Indy Zoo making changes after toddler burned on slide
A local mother wants to warn other parents about the burn dangers from playground slides. Her toddler was treated for a serious leg burn after using the slide at the Indianapolis zoo.
Playground playtime is usually the activity of choice for Khara Sinclair and her daughters. However, after a visit last week to the Indianapolis Zoo, 22-month-old Tynlee won't go near a slide.
"I went to throw away her Popsicle and heard her gut-wrenching scream," said mother Khara Sinclair.
Eyewitness News has obtained photos of Tynlee just hours after her mother says she suffered second-degree burns from this plastic slide at the Indianapolis Zoo.
"Her butt was stuck to the side of the pole and her skin came off where it curved right there," said Sinclair.
Before this happened here at the Zoo in the play area near the café, the Noblesville mother says she did not touch the slide to test the temperature because other kids were playing there as well: "I didn't realize it at first that they were running up and down the slide. They were not sliding down."
To make matters worse, Sinclair says she didn't get first aid until she frantically ran to find help. Sinclair eventually took her daughter to the emergency room.
A few days later, Khara Sinclair was offered seven admission tickets to the Indianapolis Zoo for her problems. Public Relations Director Jon Glesing said his staff messed up.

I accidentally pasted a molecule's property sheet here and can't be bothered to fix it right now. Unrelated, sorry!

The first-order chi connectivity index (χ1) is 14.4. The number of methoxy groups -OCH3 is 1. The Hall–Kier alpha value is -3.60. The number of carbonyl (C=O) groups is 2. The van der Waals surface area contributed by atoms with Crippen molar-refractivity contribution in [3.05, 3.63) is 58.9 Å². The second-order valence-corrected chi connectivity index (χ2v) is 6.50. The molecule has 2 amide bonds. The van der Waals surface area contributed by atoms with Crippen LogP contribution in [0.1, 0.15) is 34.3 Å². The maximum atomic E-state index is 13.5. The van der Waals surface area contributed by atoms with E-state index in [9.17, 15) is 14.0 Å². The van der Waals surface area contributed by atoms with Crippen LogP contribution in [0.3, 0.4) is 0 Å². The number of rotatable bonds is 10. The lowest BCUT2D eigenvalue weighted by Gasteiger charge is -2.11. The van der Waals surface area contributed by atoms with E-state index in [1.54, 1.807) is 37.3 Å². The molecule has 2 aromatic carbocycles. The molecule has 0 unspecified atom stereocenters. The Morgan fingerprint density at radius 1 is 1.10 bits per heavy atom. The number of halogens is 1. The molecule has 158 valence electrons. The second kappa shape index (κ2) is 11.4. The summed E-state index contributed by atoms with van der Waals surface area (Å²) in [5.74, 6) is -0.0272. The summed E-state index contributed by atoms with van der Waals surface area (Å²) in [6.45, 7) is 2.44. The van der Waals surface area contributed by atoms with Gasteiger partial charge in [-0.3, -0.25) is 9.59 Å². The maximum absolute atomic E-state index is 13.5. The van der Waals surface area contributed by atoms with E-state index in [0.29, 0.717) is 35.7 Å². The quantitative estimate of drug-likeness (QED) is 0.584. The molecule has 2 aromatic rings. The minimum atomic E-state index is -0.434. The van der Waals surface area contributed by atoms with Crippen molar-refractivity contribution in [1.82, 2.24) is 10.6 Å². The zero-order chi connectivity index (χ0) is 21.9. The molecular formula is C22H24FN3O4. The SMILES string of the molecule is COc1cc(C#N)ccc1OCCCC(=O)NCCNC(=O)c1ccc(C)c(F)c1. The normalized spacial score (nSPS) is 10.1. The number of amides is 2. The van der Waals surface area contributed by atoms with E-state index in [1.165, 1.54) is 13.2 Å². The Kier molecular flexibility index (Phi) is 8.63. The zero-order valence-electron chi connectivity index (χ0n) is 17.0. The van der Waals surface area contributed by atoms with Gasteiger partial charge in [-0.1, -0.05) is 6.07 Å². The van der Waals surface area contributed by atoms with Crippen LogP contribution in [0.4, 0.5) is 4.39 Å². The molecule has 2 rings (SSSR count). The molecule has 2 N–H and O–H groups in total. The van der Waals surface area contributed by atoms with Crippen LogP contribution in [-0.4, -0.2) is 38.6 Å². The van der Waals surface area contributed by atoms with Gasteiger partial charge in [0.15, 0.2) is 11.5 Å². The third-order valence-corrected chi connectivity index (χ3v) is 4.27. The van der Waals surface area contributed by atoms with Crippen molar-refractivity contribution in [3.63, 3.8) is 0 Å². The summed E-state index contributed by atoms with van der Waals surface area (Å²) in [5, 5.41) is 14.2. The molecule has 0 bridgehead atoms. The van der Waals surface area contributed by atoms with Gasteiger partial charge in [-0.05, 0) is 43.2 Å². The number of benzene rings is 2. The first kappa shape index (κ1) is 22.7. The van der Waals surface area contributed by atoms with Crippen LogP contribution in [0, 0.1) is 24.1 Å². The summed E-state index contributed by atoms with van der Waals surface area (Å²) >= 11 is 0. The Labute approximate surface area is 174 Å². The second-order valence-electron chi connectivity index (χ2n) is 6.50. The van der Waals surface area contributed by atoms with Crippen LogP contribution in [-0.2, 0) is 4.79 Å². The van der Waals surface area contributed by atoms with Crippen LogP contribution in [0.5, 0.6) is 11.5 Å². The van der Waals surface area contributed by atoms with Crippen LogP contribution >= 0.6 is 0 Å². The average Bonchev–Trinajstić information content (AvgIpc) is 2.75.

"It was clearly a miss by us. It was unacceptable," said Glesing.
But how did this burn happen on this plastic slide?
Jon Glesing says there isn't a clear answer, because no other child has ever burnt themselves on this playground equipment since it's been at the Zoo for the last ten years. He suggested a lack of shade near the playground area on that 78-degree April day may have been an issue.
"It is hard to say. Clearly with a later spring, trees have not come into bloom like they did in years past," said Glesing.
Pediatric hospitalist Doctor Michael McKenna says burns can happen very fast, even on a plastic surfaces: "The American Academy of Pediatrics suggest slides are pointed away from the sun or out of the sun," said Glesing.
The pediatrician said parents can often forget plastic slides can be hazardous, especially for younger children with more sensitive skin.
Because of what happened to Tynlee, the Indianapolis Zoo is making changes.
The security team will check the temperature of the slides and other potential heat-sensitive areas every 30 minutes, which is more often than they used to check.
Zoo officials are adding more caution signs on the playground equipment to alert parents surfaces may be hot. They're also reminding parents to check the recommended ages. The main sign at that playground notes that the area is intended for use by children between the ages of five and 12. The zoo encourages parents of younger children to use the new play area called Tots Tree House near the Flights of Fancy area.
They are re-training their staff to respond better to emergency situations.